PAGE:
Society accused of ignoring real issues afffecting young women and girls

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The head of the Caribbean Family Planning Affiliation (CFPA) has said society’s predujices are showing up in its response to a baby which was discarded at Crawl Bay last week.
Chief Executive Officer Adler Bynoe said that the public is only focussing on the mother seemingly forgetting that the child would have had a father.
“From the little that I have heard there has been a great emphasis on who is she, and what was she thinking. But I have not heard much being said as to who is he, the male that may have been invloved in the decision making process, regardless of what the situation was because there is still a lot which is unknown,” Bynoe said.
He stated further, “At the end of the day, both parties — male and female — would need to be provided with a tremendous amout of support to include counselling and other support.”
The premature baby boy, still attachecd to his umbilical cord and amniotic sack, was found in a plastic bag that was floating in the sea.
Police are yet to find the mother despite making an appeal for her to come forward.
The incident also sparked calls for laws to be passed to save unwanted babies.
Bynoe also spoke to what he termed a critical factor that is being ignored, which is that there are high incidences of adolescent pregnancies still occurring in the Caribbean.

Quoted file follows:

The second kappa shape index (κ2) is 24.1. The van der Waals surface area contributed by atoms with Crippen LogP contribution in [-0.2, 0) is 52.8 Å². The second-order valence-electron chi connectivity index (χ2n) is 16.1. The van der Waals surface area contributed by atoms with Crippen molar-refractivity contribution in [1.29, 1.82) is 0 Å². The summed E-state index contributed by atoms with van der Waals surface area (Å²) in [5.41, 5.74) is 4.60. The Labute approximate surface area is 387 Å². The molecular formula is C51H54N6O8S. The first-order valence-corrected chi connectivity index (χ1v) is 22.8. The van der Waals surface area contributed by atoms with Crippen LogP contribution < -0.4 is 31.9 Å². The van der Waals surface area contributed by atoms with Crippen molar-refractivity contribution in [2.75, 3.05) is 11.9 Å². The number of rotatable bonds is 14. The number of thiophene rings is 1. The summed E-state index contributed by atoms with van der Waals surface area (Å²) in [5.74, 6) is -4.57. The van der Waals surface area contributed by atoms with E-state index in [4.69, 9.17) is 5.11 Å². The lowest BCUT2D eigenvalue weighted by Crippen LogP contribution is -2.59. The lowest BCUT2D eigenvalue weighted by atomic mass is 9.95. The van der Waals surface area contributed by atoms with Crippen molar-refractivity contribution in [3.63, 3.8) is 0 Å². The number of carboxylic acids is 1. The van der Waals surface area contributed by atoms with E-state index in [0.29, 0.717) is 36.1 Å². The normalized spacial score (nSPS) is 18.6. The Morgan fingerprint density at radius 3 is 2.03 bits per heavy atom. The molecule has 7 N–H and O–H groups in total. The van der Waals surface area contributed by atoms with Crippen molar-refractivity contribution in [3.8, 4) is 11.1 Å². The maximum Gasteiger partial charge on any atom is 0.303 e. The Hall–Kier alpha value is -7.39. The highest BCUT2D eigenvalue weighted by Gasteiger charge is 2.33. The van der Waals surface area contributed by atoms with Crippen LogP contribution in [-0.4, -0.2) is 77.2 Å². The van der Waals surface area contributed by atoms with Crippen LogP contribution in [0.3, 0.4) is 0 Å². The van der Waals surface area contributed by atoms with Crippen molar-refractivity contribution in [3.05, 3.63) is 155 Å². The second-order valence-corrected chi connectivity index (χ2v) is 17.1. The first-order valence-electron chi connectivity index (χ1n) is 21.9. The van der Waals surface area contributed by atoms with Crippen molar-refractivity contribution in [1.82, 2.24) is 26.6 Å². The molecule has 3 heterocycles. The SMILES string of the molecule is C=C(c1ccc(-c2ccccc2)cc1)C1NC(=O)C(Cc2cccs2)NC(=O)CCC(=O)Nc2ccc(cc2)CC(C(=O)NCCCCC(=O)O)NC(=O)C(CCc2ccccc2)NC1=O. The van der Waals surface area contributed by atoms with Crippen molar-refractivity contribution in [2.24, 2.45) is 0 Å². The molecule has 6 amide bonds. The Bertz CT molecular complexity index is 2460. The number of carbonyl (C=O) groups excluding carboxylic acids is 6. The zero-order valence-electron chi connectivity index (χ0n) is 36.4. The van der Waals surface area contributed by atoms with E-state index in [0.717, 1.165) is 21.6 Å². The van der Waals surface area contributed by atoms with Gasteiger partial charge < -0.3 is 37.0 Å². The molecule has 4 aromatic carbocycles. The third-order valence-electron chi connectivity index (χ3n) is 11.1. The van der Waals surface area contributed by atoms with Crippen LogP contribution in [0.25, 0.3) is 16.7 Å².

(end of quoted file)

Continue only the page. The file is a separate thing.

According to the head of the CFPA, the birth rate for the general poulation in Antigua & Barbuda is about 14. However, the adolescent birth rate for girls between the ages of 15-19 is about 6-7.
“That puts Antigua & Barbuda second in the OECS region for adolescent fertility and that is still something we are still struggling to address. Coupled with that is the whole issue of adolescents not having adequate access to supportive structures to contraceptives and other areas.”
He also spoke to the issue of sexual education in schools as well as the need for other support progammes for young girls.
Bynoe said that unless these situations are addressed, young girls will continue to be placed in a “precarious” position.

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